Cause of Fair Haven house fire investigated
FAIR HAVEN—None of the factors that typically trigger fire in a vacant house were present when 8 Union St. in Fair Haven caught fire Feb 6, fire officials have said. “There was no power, no heat source, nothing at all,” Fair Haven Police Chief William Humphries said. Jake Helm of Fair Haven had purchased the property at a tax sale and was in the process of cleaning it out while figuring out what to do with it, Humphries noted.

Former dairy farmer appointed to fill representative seat
Terry Norris, once a dairy farmer and photographer, now a Fort Ticonderoga Ferry employee, has accepted Gov. Phil Scott’s appointment to fill the Vermont House seat for the Addison-Rutland District, vacated by Alyson Eastman when she became deputy secretary of agriculture in January. In making the appointment, Scott said, “I’m glad to have identified someone with a passion for representing the interests of the people of Shoreham, Orwell, Whiting and Benson and who understands the economic and affordability challenges Vermonters in the region are facing.”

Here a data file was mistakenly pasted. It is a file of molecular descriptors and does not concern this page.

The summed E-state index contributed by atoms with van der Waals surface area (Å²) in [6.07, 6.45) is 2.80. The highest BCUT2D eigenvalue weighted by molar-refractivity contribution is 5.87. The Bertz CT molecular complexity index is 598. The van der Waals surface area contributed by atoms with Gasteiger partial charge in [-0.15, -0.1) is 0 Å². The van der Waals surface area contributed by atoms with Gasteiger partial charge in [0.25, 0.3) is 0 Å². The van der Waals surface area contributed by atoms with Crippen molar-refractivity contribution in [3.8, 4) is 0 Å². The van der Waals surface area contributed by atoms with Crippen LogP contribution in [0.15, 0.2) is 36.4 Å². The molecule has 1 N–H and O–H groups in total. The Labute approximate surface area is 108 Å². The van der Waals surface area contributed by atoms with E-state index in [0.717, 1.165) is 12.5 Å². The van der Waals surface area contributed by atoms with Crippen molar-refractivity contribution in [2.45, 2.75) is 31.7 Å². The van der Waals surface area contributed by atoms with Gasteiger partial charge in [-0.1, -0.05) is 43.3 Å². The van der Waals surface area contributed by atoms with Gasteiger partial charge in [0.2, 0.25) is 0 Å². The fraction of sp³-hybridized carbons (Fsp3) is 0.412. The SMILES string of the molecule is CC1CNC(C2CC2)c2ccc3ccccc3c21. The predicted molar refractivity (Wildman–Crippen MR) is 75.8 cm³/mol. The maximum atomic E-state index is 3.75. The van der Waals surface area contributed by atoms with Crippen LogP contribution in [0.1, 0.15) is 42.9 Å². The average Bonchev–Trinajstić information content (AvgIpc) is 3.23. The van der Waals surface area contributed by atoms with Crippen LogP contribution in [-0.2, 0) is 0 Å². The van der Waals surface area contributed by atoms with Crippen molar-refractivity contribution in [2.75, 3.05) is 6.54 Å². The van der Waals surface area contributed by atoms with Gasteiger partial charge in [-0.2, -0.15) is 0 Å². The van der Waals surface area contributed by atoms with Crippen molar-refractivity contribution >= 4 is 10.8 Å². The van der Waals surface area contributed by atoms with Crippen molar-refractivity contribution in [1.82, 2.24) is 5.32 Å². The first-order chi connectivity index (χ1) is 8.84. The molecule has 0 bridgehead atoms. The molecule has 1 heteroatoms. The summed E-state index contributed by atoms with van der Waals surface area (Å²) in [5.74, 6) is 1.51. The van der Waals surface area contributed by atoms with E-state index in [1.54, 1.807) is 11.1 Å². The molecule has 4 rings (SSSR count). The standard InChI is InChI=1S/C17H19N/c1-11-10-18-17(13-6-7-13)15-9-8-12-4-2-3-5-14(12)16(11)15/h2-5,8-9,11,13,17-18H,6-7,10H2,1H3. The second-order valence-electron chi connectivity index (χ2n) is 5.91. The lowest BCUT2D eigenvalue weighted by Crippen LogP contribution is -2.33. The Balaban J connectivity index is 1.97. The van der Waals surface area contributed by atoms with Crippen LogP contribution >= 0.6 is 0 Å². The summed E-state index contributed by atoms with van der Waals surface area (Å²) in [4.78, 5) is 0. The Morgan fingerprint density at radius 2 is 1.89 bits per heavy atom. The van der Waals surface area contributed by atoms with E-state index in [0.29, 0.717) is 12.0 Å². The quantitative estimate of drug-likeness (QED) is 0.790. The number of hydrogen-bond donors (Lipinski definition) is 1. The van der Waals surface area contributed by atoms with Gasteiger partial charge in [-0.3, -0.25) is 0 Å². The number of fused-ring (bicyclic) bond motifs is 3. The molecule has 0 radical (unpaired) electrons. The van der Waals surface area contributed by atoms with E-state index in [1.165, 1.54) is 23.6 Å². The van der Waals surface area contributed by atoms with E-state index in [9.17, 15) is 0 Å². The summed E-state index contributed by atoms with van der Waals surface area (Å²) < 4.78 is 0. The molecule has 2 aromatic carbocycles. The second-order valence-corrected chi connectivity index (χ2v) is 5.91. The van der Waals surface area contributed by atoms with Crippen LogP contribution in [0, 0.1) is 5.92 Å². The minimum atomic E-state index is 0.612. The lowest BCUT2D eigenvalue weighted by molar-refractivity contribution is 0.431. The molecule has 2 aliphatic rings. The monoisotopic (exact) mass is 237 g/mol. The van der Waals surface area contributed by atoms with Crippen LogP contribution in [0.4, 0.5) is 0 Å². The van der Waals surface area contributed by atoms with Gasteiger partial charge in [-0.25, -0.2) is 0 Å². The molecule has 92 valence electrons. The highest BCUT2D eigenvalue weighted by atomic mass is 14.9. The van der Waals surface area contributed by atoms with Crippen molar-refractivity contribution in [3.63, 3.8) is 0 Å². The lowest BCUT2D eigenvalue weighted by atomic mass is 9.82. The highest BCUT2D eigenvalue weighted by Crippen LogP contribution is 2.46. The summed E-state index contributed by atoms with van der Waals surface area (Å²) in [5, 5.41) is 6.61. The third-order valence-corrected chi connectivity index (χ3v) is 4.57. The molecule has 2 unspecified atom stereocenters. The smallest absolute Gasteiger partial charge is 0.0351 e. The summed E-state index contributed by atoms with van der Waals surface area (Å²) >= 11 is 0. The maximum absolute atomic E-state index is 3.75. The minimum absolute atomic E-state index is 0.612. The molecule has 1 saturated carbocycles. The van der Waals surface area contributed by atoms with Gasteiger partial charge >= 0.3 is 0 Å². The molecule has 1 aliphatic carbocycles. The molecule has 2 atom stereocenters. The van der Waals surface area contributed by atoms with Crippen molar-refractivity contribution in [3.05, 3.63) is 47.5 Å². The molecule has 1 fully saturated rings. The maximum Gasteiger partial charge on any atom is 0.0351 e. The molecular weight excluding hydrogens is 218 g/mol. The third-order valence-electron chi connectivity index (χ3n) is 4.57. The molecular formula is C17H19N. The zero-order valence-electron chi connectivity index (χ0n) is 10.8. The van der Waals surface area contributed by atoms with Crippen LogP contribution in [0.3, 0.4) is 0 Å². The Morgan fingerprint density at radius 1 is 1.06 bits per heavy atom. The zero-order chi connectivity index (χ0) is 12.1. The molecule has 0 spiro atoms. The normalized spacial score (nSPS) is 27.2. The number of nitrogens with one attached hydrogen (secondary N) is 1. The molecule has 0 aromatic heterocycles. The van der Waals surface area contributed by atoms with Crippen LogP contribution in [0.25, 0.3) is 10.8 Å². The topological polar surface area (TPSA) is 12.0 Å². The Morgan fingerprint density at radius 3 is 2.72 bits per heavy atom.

Pawlet Select Board considers solar project, marketing
PAWLET—Bhima Nitta of Power Guru in North Bennington spoke to the Pawlet Select Board about the potential for a photovoltaic array at the Pawlet landfill, Jan 31. He estimated that a site there could produce 2,568,000 kWh/year. The estimated cost for the project is $1,250,000 with a lifespan of 25 years. A smaller array could meet the needs of the town hall, library, Mettawee Community School and town garages, saving the town $6,603 a year.
Rutland Economic Development Corp. Executive Director Lyle Jepson and Rutland Region Chamber of Commerce Executive Director Mary Cohen visited Pawlet to promote a regional marketing plan. Its goal is to reverse population decline and its economic impact by marketing the high quality of life in Rutland County, dispelling the myth that there are no jobs and boosting tourism. The planners are asking towns to chip in monetarily to the effort.

Wireless service unsatisfactory